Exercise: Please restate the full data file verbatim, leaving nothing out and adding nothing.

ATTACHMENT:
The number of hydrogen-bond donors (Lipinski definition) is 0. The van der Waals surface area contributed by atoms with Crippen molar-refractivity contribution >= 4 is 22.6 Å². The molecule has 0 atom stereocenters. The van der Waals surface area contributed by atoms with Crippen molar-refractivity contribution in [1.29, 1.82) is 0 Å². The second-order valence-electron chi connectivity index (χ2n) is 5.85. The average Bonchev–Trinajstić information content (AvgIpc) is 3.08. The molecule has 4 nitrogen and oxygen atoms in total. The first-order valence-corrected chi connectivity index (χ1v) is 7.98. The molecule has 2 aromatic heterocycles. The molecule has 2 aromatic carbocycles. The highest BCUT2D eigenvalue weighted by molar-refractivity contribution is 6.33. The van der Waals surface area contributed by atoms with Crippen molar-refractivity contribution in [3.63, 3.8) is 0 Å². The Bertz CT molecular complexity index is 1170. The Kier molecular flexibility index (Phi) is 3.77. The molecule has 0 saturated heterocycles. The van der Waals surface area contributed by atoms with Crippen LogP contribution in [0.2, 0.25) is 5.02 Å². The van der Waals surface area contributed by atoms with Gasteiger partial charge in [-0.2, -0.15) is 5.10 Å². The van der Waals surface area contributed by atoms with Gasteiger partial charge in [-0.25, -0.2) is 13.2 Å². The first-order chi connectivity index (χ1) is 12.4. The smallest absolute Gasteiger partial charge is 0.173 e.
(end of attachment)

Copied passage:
The number of hydrogen-bond donors (Lipinski definition) is 0. The van der Waals surface area contributed by atoms with Crippen molar-refractivity contribution >= 4 is 22.6 Å². The molecule has 0 atom stereocenters. The van der Waals surface area contributed by atoms with Crippen molar-refractivity contribution in [1.29, 1.82) is 0 Å². The second-order valence-electron chi connectivity index (χ2n) is 5.85. The average Bonchev–Trinajstić information content (AvgIpc) is 3.08. The molecule has 4 nitrogen and oxygen atoms in total. The first-order valence-corrected chi connectivity index (χ1v) is 7.98. The molecule has 2 aromatic heterocycles. The molecule has 2 aromatic carbocycles. The highest BCUT2D eigenvalue weighted by molar-refractivity contribution is 6.33. The van der Waals surface area contributed by atoms with Crippen molar-refractivity contribution in [3.63, 3.8) is 0 Å². The Bertz CT molecular complexity index is 1170. The Kier molecular flexibility index (Phi) is 3.77. The molecule has 0 saturated heterocycles. The van der Waals surface area contributed by atoms with Crippen LogP contribution in [0.2, 0.25) is 5.02 Å². The van der Waals surface area contributed by atoms with Gasteiger partial charge in [-0.2, -0.15) is 5.10 Å². The van der Waals surface area contributed by atoms with Gasteiger partial charge in [-0.25, -0.2) is 13.2 Å². The first-order chi connectivity index (χ1) is 12.4. The smallest absolute Gasteiger partial charge is 0.173 e.